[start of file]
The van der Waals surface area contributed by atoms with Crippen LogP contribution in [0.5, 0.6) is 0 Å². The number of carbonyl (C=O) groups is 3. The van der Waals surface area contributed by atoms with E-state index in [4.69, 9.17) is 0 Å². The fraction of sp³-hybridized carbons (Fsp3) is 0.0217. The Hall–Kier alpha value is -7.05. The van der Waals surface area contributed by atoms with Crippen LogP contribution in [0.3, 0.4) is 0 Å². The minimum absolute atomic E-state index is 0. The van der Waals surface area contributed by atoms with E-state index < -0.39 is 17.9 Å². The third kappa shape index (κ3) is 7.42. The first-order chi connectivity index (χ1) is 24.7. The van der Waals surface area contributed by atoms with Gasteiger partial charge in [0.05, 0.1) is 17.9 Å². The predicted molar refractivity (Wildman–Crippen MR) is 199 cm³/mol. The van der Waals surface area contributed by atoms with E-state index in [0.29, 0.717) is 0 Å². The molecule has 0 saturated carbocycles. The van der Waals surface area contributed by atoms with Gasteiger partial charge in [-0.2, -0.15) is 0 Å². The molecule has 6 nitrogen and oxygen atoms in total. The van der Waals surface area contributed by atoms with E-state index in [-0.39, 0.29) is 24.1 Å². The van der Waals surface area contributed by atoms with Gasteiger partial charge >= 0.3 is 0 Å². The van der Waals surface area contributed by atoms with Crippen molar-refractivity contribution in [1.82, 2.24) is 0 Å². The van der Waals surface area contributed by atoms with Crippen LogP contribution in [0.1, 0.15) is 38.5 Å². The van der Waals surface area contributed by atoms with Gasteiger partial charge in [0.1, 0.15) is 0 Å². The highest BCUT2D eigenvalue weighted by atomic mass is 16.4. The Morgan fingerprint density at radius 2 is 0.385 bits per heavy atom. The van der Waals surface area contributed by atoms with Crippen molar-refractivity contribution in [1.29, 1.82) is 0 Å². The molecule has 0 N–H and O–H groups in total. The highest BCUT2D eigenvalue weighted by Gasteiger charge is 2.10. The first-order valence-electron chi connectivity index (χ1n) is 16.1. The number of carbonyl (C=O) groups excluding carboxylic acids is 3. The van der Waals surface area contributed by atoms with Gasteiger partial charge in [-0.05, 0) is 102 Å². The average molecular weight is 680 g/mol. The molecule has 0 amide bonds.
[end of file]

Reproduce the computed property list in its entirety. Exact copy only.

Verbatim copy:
The van der Waals surface area contributed by atoms with Crippen LogP contribution in [0.5, 0.6) is 0 Å². The number of carbonyl (C=O) groups is 3. The van der Waals surface area contributed by atoms with E-state index in [4.69, 9.17) is 0 Å². The fraction of sp³-hybridized carbons (Fsp3) is 0.0217. The Hall–Kier alpha value is -7.05. The van der Waals surface area contributed by atoms with Crippen LogP contribution in [0.3, 0.4) is 0 Å². The minimum absolute atomic E-state index is 0. The van der Waals surface area contributed by atoms with E-state index < -0.39 is 17.9 Å². The third kappa shape index (κ3) is 7.42. The first-order chi connectivity index (χ1) is 24.7. The van der Waals surface area contributed by atoms with Gasteiger partial charge in [0.05, 0.1) is 17.9 Å². The predicted molar refractivity (Wildman–Crippen MR) is 199 cm³/mol. The van der Waals surface area contributed by atoms with E-state index in [0.29, 0.717) is 0 Å². The molecule has 0 saturated carbocycles. The van der Waals surface area contributed by atoms with Gasteiger partial charge in [-0.2, -0.15) is 0 Å². The molecule has 6 nitrogen and oxygen atoms in total. The van der Waals surface area contributed by atoms with E-state index in [-0.39, 0.29) is 24.1 Å². The van der Waals surface area contributed by atoms with Gasteiger partial charge >= 0.3 is 0 Å². The van der Waals surface area contributed by atoms with Crippen molar-refractivity contribution in [1.82, 2.24) is 0 Å². The van der Waals surface area contributed by atoms with Crippen LogP contribution in [0.1, 0.15) is 38.5 Å². The van der Waals surface area contributed by atoms with Gasteiger partial charge in [0.1, 0.15) is 0 Å². The highest BCUT2D eigenvalue weighted by atomic mass is 16.4. The Morgan fingerprint density at radius 2 is 0.385 bits per heavy atom. The van der Waals surface area contributed by atoms with Crippen molar-refractivity contribution in [1.29, 1.82) is 0 Å². The molecule has 0 N–H and O–H groups in total. The highest BCUT2D eigenvalue weighted by Gasteiger charge is 2.10. The first-order valence-electron chi connectivity index (χ1n) is 16.1. The number of carbonyl (C=O) groups excluding carboxylic acids is 3. The van der Waals surface area contributed by atoms with Gasteiger partial charge in [-0.05, 0) is 102 Å². The average molecular weight is 680 g/mol. The molecule has 0 amide bonds.